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Author Topic: LRQ  (Read 1115 times)

giveme170

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« on: November 01, 2007, 02:48:52 AM »
 Hana said she was not going to invite her brothers to her birthday party. However, among the gifts Hana received at her party was a recording in which she had expressed an interest. Since her brothers had planned to give her that recording, at least some of Hana's brothers must have been among the guests at Hana's Birthday party after all.

Reasoning error in the argument:

B) treats the fact that of someone's presence at a given event as a guarantee that that person had a legitimate reason to be at that event.

D) fails to establish that something true of some people is true of only those people

E) overlooks the possibility that a person's interest in one kind of thing is compatible with that person's interest in a different kind of thing.

Could someone break down the argument and explain what function each part of the argument plays? I think the CR would make much more sense to me if I understood the reasoning structure... Thanks for the help!

Changed Name

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Re: LRQ
« Reply #1 on: November 01, 2007, 03:04:47 AM »
I don't know if this is the type of break-down you're looking for, but here goes nothing:

The argument here is claiming that at least some of Hana's brothers must have been at her party. Why? Because they planned on giving her some recording, and that was one of the gifts that she received at the party.

We are looking for a flaw. I think it's an obvious flaw in that it is more than possible that someone other than her brothers could give her that recording.

The tricky part is the way they phrase their answer choices.

I think the answer choice D best represents the flaw. "Fails to establish that something true of some people is true of only those people."

Something true of some people = her brothers planned to give her the record
True of only those people = only her brothers were going to give her this record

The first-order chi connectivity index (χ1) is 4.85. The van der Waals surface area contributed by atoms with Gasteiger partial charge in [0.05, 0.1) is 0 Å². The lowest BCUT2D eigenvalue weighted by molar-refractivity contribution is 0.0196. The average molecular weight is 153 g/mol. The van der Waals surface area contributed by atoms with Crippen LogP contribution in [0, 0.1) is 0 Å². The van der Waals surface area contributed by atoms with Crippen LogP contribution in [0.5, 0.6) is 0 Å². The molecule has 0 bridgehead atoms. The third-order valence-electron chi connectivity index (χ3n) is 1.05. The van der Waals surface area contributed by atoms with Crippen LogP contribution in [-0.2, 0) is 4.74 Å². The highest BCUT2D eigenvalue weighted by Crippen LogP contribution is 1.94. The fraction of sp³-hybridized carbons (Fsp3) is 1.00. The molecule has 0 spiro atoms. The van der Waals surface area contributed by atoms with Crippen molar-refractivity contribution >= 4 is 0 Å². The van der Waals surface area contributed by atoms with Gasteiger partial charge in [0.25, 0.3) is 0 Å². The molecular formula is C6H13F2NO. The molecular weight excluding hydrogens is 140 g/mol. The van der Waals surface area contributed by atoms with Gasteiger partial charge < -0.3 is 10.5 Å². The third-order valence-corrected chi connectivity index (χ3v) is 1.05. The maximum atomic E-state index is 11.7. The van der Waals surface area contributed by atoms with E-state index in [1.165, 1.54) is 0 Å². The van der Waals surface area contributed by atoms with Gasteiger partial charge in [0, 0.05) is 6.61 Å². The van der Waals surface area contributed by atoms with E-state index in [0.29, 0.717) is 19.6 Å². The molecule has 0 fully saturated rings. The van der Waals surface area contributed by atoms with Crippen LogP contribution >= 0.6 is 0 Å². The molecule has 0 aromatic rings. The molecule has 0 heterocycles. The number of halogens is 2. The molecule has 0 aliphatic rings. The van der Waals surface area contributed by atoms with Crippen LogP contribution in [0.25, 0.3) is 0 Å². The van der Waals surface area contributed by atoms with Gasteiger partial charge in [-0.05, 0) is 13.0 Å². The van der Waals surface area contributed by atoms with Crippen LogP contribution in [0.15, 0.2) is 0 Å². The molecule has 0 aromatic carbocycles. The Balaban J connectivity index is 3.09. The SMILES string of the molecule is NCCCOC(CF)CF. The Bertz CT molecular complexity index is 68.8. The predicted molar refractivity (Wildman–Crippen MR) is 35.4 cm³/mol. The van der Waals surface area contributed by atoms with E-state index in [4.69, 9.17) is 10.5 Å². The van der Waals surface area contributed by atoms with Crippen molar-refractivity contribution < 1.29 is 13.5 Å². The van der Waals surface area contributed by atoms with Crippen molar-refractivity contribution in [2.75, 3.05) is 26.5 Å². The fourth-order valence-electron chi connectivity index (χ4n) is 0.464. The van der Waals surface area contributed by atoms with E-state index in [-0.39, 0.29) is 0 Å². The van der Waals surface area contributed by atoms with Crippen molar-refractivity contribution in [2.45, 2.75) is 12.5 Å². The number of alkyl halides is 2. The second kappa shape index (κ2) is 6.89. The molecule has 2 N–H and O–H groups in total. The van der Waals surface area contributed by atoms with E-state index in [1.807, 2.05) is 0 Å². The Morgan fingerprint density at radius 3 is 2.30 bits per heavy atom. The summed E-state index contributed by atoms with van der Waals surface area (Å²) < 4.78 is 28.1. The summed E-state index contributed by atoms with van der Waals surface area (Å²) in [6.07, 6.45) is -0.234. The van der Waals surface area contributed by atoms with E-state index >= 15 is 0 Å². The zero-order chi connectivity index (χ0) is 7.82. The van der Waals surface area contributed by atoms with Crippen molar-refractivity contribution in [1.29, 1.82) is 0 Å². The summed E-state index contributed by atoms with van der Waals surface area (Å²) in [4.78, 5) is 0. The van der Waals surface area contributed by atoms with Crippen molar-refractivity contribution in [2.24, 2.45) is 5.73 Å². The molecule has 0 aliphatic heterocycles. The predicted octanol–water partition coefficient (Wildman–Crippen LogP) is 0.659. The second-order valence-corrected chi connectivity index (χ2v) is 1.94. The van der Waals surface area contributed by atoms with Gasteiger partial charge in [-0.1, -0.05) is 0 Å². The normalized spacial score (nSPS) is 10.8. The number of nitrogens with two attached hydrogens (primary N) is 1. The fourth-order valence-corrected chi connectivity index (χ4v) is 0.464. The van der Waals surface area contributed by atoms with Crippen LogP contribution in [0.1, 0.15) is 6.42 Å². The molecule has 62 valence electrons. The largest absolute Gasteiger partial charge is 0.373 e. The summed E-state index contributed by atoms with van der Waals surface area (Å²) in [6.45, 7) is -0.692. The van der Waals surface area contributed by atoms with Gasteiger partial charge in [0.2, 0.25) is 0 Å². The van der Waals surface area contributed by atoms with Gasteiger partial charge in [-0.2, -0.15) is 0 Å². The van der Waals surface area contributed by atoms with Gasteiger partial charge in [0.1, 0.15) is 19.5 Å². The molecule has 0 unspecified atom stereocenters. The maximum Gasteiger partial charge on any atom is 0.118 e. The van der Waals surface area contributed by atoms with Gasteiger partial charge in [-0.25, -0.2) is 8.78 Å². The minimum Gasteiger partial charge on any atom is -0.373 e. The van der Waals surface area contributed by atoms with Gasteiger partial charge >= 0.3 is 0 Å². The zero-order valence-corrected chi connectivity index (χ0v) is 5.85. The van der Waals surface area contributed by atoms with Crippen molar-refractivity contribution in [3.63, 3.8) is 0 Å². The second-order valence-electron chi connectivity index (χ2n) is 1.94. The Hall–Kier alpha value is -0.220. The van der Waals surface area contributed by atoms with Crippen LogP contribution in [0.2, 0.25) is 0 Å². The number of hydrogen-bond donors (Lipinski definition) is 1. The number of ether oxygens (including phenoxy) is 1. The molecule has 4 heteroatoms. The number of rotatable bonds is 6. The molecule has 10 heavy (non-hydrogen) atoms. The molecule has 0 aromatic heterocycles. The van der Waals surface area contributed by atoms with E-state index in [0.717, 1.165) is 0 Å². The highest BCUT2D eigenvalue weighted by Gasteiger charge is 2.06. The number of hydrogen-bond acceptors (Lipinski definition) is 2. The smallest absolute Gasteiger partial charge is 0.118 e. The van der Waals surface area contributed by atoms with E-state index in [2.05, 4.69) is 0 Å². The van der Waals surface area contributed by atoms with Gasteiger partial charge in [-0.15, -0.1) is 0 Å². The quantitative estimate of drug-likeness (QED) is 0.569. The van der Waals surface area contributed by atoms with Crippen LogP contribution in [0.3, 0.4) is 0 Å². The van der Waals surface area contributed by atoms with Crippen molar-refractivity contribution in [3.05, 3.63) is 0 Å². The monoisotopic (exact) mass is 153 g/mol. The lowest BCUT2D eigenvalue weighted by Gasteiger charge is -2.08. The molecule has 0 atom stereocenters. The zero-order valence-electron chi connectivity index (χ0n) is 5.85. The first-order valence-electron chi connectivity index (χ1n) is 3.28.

NOTE: if she did in the argument show that only her brothers would give her that record, then it would be a valid argument. But she never does express this.

RiddledBasins

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Re: LRQ
« Reply #2 on: November 01, 2007, 09:55:46 AM »
You can also attack this as an assumption question.  There is a gap between the premises and the conclusion. 

Premises: Hana said she wouldn't invite her brothers.  Yet she got something she wanted anyway. 

Conclusion: Since her brothers had planned to give her what she wanted, Hana's brothers must have been among the guests at Hana's Birthday party after all.

You need something to link the two together.  What is she assuming that allows her to conclude that her brothers must've been at the party?  She's assuming that only her brothers could give her that present.  And this, without any further evidence, is flawed.



carsonlions

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Re: LRQ
« Reply #3 on: April 12, 2011, 05:37:47 PM »
I also have a problem with this question, specifically answer B, which states "treats a fact of someone's presence at a given event as a guarantee that that person had a legitimate reason to be at that event"

So Hana's was going to invite her brothers, BUT what if they showed up anyway and gave her a recording?

It doesn't point out the flaw I guess, but it seems to connect with the loaded phrase, "Was not going to invite her brothers"

MikePing

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Re: LRQ
« Reply #4 on: April 13, 2011, 12:29:12 PM »
The question does not forclose the possiblity that Hanna's brothers attended the event and gifted her the recording.  But, to say that one of the brothers "must" have been at the event, ignores the fact that someone else could have gifted her the recording--which is still a possibility given what we know. 

jmorr9000

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Re: LRQ
« Reply #5 on: April 14, 2011, 04:02:16 PM »
Yeah, it's D because the fact that her brothers were going to give her the recording doesn't mean they were the only people who could.

No need to overthink this one.

EarlCat

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Re: LRQ
« Reply #6 on: April 18, 2011, 06:46:06 PM »
You've got all kinds of general terms in these answer choices, purportedly describing the specific things from the argument.  So ask yourself which specific things those general terms are referring to.  Who is the someone?  What is the event?  What is the something? What is the one kind of thing and the different thing?  Then figure out which of these actually describes what happened in the argument.

River

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Re: LRQ
« Reply #7 on: May 10, 2011, 10:06:59 PM »
Since her brothers had planned to give her that recording, Hana received at her party was a recording.
at least some of Hana's brothers must have been among the guests at Hana's Birthday party after all.


Here her bros planned to give her the recording This shows the mere intent of the bros to giver her the recording.  the fact that she received the recording does not necessarily evince their presence at the party but sffice only possibility of their attending party. Yet the conclusion says either of or some of the bros MUST have been present. The conclusion takes the mere possibility as a confirmatory truth.  Thus, the eror here is that the author conjectures her brothers were surely at her party only upon looking at the recording at her party. Can the presnece of the recording at her party convince you of their presnece?  Can thier plan to giver her the recording gurantee thier presence at her party?  Is it possible for somene else to giver her the recording?